The Village Voice | 2007.may.1
Look up singer-songwriter Stew on iTunes and you'll find him in three different categories rock, alternative, and folk.
Ask Stew's fans to describe his music and you'll likely get a more complete account of his repertoire: cabaret, the blues, soul, punk, funk, r&b, jazz, even gospel.
Recently, the eclectic performer added another genre to his resumé: musical theater. His new autobiographical show, Passing Strange, starts previews this week at the Public Theater and features an original score with close to 20 songs.
Passing Strange is more like a rock concert than a musical," Stew explains. "When people hear the album for this, I don't want them to think, 'Wow, that's a great show-tunes album.' I want them to think that it's a great rock album, period."
Sitting in a cavernous rehearsal space at the Public, Stew (born Mark Stewart) projects the relaxed confidence of an artist who knows exactly who he is and who he isn't. Fans who fear he might abandon his nightclub roots for the glamour of the theater can rest assured that no such career change is in the works.
"I'm not a playwright, and I'm comfortable with that," confesses Stew, 45, with characteristic frankness. "It's hard performing for a theater audience. They don't react in the same way. Some people give back, and if I find one, I'll almost perform the song to that person. It's mentally exhausting."
Across from him sits Heidi Rodewald, his creative and romantic partner of the past ten years. The two make up the lead musicians of the Negro Problem, a Los Angeles indie band that performs regularly at Joe's Pub and has achieved cult status in the U.S. and Europe. Critics have compared the band to everyone from Burt Bacharach to Randy Newman to Kurt Weill. Stew wrote the book and lyrics for Passing Strange, with Rodewald co-writing the music.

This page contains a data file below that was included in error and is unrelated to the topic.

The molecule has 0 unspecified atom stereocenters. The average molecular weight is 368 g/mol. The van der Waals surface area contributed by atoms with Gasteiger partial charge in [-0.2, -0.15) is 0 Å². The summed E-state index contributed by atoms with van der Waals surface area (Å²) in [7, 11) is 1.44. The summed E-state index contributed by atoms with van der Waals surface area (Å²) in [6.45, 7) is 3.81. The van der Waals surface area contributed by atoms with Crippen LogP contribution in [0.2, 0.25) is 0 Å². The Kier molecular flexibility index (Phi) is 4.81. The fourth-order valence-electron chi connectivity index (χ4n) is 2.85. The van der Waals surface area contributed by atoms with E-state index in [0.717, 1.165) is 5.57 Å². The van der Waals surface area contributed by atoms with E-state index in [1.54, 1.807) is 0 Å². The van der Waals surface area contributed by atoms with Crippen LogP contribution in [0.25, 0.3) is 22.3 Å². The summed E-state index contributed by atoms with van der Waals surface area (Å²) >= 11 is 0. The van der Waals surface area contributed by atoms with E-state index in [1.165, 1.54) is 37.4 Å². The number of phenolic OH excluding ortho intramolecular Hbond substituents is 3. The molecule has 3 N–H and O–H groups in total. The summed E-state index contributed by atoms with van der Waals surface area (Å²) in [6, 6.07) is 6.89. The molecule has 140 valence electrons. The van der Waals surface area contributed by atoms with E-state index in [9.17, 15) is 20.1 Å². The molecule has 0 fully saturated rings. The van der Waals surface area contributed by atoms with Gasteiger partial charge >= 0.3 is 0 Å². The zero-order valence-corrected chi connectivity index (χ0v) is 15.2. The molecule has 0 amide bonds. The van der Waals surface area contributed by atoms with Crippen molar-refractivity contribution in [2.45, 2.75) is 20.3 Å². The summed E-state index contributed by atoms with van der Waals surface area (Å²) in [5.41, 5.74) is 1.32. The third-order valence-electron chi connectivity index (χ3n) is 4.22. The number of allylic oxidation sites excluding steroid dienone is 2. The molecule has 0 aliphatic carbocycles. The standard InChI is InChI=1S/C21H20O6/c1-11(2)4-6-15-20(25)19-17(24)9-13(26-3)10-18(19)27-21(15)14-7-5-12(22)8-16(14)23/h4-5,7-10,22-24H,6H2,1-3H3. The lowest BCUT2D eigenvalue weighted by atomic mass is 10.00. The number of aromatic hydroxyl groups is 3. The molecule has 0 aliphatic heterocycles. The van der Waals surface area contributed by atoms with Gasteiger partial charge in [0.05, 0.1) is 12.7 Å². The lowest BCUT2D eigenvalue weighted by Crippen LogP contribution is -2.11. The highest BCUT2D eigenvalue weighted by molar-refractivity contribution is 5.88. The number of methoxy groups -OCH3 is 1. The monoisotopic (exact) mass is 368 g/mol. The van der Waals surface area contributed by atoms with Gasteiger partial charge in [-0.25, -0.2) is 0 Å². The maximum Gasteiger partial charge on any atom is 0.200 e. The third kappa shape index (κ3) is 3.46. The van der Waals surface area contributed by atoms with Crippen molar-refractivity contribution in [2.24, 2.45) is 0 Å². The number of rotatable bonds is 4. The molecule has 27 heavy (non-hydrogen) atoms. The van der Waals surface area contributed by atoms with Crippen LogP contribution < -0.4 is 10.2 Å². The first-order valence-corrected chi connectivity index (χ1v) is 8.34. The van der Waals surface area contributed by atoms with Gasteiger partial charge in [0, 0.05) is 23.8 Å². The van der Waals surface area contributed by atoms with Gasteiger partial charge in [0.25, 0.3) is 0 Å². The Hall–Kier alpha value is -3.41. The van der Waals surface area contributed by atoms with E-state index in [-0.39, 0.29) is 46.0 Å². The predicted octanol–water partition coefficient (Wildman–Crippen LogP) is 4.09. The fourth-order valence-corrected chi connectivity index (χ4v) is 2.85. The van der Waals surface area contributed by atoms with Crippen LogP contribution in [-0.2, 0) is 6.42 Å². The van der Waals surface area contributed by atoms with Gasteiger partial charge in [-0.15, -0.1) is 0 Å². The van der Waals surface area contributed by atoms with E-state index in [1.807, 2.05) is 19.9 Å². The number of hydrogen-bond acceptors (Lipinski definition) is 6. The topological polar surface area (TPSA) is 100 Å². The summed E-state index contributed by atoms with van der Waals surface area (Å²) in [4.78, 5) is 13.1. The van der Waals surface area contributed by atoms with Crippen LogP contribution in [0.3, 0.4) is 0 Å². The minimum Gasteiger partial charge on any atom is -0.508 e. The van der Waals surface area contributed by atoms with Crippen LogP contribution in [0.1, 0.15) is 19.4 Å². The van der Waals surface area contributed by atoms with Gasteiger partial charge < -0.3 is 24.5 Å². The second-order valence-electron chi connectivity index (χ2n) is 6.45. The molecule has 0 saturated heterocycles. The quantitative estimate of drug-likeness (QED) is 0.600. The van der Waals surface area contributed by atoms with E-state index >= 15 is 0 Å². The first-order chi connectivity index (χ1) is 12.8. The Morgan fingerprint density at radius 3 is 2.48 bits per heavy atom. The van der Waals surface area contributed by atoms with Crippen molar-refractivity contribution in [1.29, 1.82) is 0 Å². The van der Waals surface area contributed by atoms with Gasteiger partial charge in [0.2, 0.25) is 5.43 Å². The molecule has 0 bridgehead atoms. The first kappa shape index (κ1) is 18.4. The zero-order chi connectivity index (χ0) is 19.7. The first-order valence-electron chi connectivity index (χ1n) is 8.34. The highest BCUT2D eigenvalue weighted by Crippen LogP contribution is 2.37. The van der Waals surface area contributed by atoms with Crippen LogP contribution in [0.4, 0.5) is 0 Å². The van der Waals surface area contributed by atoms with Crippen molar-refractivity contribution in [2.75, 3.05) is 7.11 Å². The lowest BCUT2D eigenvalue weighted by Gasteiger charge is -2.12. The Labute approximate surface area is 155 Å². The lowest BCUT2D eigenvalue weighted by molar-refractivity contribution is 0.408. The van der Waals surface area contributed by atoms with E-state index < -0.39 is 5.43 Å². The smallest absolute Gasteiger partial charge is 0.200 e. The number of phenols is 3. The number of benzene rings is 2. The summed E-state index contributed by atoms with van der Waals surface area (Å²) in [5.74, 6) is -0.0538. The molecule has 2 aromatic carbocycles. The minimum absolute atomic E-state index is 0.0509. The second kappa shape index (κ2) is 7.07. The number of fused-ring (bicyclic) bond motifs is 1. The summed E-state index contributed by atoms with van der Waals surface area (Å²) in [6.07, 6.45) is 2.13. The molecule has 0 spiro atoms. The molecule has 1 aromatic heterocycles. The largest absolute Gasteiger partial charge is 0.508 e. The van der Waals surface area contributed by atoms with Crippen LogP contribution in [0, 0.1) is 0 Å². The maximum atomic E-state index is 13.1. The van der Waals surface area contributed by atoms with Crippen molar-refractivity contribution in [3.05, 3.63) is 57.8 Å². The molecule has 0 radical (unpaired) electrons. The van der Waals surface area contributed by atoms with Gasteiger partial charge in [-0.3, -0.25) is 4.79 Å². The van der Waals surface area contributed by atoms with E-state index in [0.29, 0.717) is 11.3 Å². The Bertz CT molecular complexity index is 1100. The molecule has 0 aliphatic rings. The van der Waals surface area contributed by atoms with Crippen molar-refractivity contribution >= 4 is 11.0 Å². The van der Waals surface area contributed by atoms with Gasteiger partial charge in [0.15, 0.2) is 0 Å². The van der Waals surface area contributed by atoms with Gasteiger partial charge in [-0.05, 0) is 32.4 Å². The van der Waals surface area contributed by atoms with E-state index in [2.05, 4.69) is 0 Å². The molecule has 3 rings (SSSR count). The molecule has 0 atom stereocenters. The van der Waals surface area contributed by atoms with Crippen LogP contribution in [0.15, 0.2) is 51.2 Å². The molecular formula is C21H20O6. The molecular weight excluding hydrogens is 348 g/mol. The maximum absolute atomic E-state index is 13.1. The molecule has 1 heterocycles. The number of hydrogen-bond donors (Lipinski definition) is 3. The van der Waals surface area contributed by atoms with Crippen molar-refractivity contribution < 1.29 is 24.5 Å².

"My biggest concern is sounding too Broadway," says Rodewald. "I want us to stay who we are."
Passing Strange tells the story of a black teenager (Stew doesn't like the term African-American) from L.A. who rebels against his family's cultural conservatism by embracing rock music, drugs, and sex. His spring awakening takes him to Amsterdam and then to Berlin, where he's indoctrinated into hardcore bohemian life.
Stew narrates the show from a chair in the middle of the set, while a band led by Rodewald on bass guitar plays on the edges of the stage. Annie Dorsen, who directed and co-created the project, describes Passing Strange as "a Stew concert out of which a play emerges."
The show closely mirrors Stew's own life. Growing up in L.A.'s Fairfax District, which he describes as "a black-Jewish-Mexican-Asian bubble of liberalism," Stew felt constricted by middle-class life. At 21, he left the U.S. and traveled throughout Europe, eventually settling in Berlin. His exposure to German cabaret and the music of Jacques Brel proved life-changing. Today, Stew's music reflects those influences through its playful rhythms, articulate lyrics, and clever cultural references. Just the names of his songs evoke his transatlantic style: "Heidegger in Harlem," "Ghetto Godot," and "North Bronx French Marie."